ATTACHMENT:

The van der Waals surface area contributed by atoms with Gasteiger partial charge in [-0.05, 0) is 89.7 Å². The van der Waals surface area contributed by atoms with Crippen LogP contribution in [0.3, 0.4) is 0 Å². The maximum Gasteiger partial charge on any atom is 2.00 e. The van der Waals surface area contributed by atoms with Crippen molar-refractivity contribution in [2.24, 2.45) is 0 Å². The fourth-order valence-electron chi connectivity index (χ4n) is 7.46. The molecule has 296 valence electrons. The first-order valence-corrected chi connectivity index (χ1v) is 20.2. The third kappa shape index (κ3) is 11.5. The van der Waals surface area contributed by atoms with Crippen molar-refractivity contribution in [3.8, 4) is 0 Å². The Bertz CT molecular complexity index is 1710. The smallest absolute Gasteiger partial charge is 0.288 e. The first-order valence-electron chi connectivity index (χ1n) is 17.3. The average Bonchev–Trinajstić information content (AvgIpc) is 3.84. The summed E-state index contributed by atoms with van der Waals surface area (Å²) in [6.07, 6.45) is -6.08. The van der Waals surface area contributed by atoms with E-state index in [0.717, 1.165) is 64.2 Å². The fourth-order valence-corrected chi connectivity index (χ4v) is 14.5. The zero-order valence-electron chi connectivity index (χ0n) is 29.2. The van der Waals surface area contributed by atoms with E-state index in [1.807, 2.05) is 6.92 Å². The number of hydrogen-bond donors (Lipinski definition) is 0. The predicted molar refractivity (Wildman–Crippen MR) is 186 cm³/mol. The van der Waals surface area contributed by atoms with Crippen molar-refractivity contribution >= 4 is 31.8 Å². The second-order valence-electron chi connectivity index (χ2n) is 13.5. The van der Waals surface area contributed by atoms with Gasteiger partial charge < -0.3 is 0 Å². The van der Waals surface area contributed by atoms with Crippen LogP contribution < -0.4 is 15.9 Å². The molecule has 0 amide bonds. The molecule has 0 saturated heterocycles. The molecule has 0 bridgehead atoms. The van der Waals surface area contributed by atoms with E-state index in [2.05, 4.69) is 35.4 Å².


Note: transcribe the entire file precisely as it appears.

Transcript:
The van der Waals surface area contributed by atoms with Gasteiger partial charge in [-0.05, 0) is 89.7 Å². The van der Waals surface area contributed by atoms with Crippen LogP contribution in [0.3, 0.4) is 0 Å². The maximum Gasteiger partial charge on any atom is 2.00 e. The van der Waals surface area contributed by atoms with Crippen molar-refractivity contribution in [2.24, 2.45) is 0 Å². The fourth-order valence-electron chi connectivity index (χ4n) is 7.46. The molecule has 296 valence electrons. The first-order valence-corrected chi connectivity index (χ1v) is 20.2. The third kappa shape index (κ3) is 11.5. The van der Waals surface area contributed by atoms with Crippen molar-refractivity contribution in [3.8, 4) is 0 Å². The Bertz CT molecular complexity index is 1710. The smallest absolute Gasteiger partial charge is 0.288 e. The first-order valence-electron chi connectivity index (χ1n) is 17.3. The average Bonchev–Trinajstić information content (AvgIpc) is 3.84. The summed E-state index contributed by atoms with van der Waals surface area (Å²) in [6.07, 6.45) is -6.08. The van der Waals surface area contributed by atoms with E-state index in [0.717, 1.165) is 64.2 Å². The fourth-order valence-corrected chi connectivity index (χ4v) is 14.5. The zero-order valence-electron chi connectivity index (χ0n) is 29.2. The van der Waals surface area contributed by atoms with E-state index in [1.807, 2.05) is 6.92 Å². The number of hydrogen-bond donors (Lipinski definition) is 0. The predicted molar refractivity (Wildman–Crippen MR) is 186 cm³/mol. The van der Waals surface area contributed by atoms with Crippen molar-refractivity contribution >= 4 is 31.8 Å². The second-order valence-electron chi connectivity index (χ2n) is 13.5. The van der Waals surface area contributed by atoms with Gasteiger partial charge < -0.3 is 0 Å². The van der Waals surface area contributed by atoms with Crippen LogP contribution < -0.4 is 15.9 Å². The molecule has 0 amide bonds. The molecule has 0 saturated heterocycles. The molecule has 0 bridgehead atoms. The van der Waals surface area contributed by atoms with E-state index in [2.05, 4.69) is 35.4 Å².